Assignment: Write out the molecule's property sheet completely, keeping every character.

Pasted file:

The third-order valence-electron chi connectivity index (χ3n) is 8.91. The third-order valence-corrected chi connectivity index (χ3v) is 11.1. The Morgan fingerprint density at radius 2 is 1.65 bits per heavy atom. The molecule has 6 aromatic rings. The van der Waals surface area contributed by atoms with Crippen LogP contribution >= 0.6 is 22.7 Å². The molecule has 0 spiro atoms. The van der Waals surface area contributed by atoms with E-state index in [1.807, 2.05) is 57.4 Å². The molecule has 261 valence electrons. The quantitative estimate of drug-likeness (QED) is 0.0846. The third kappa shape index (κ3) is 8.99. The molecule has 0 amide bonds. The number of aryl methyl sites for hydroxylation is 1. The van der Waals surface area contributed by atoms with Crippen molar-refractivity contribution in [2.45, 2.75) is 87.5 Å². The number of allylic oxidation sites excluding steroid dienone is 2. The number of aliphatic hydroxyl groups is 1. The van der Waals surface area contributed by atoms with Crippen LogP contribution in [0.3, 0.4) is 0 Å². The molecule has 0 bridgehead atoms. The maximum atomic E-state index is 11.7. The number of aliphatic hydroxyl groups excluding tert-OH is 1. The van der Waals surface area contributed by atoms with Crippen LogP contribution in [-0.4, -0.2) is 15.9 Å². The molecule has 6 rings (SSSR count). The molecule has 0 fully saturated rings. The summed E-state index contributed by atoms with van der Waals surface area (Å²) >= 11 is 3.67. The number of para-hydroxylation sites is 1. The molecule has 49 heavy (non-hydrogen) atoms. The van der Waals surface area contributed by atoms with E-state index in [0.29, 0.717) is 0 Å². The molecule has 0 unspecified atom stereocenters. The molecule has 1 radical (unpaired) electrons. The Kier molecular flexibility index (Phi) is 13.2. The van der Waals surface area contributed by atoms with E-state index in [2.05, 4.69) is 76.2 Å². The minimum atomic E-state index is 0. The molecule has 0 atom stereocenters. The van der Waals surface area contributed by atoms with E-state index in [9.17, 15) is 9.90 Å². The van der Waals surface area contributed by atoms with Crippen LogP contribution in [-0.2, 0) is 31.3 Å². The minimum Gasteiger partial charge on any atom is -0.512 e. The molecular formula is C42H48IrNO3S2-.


The third-order valence-electron chi connectivity index (χ3n) is 8.91. The third-order valence-corrected chi connectivity index (χ3v) is 11.1. The Morgan fingerprint density at radius 2 is 1.65 bits per heavy atom. The molecule has 6 aromatic rings. The van der Waals surface area contributed by atoms with Crippen LogP contribution >= 0.6 is 22.7 Å². The molecule has 0 spiro atoms. The van der Waals surface area contributed by atoms with E-state index in [1.807, 2.05) is 57.4 Å². The molecule has 261 valence electrons. The quantitative estimate of drug-likeness (QED) is 0.0846. The third kappa shape index (κ3) is 8.99. The molecule has 0 amide bonds. The number of aryl methyl sites for hydroxylation is 1. The van der Waals surface area contributed by atoms with Crippen molar-refractivity contribution in [2.45, 2.75) is 87.5 Å². The number of allylic oxidation sites excluding steroid dienone is 2. The number of aliphatic hydroxyl groups is 1. The van der Waals surface area contributed by atoms with Crippen LogP contribution in [0.3, 0.4) is 0 Å². The molecule has 0 bridgehead atoms. The maximum atomic E-state index is 11.7. The number of aliphatic hydroxyl groups excluding tert-OH is 1. The van der Waals surface area contributed by atoms with Crippen LogP contribution in [-0.4, -0.2) is 15.9 Å². The molecule has 6 rings (SSSR count). The molecule has 0 fully saturated rings. The summed E-state index contributed by atoms with van der Waals surface area (Å²) >= 11 is 3.67. The number of para-hydroxylation sites is 1. The molecule has 49 heavy (non-hydrogen) atoms. The van der Waals surface area contributed by atoms with E-state index in [0.29, 0.717) is 0 Å². The molecule has 0 unspecified atom stereocenters. The molecule has 1 radical (unpaired) electrons. The Kier molecular flexibility index (Phi) is 13.2. The van der Waals surface area contributed by atoms with E-state index in [2.05, 4.69) is 76.2 Å². The minimum atomic E-state index is 0. The molecule has 0 atom stereocenters. The van der Waals surface area contributed by atoms with E-state index in [9.17, 15) is 9.90 Å². The van der Waals surface area contributed by atoms with Crippen LogP contribution in [-0.2, 0) is 31.3 Å². The minimum Gasteiger partial charge on any atom is -0.512 e. The molecular formula is C42H48IrNO3S2-.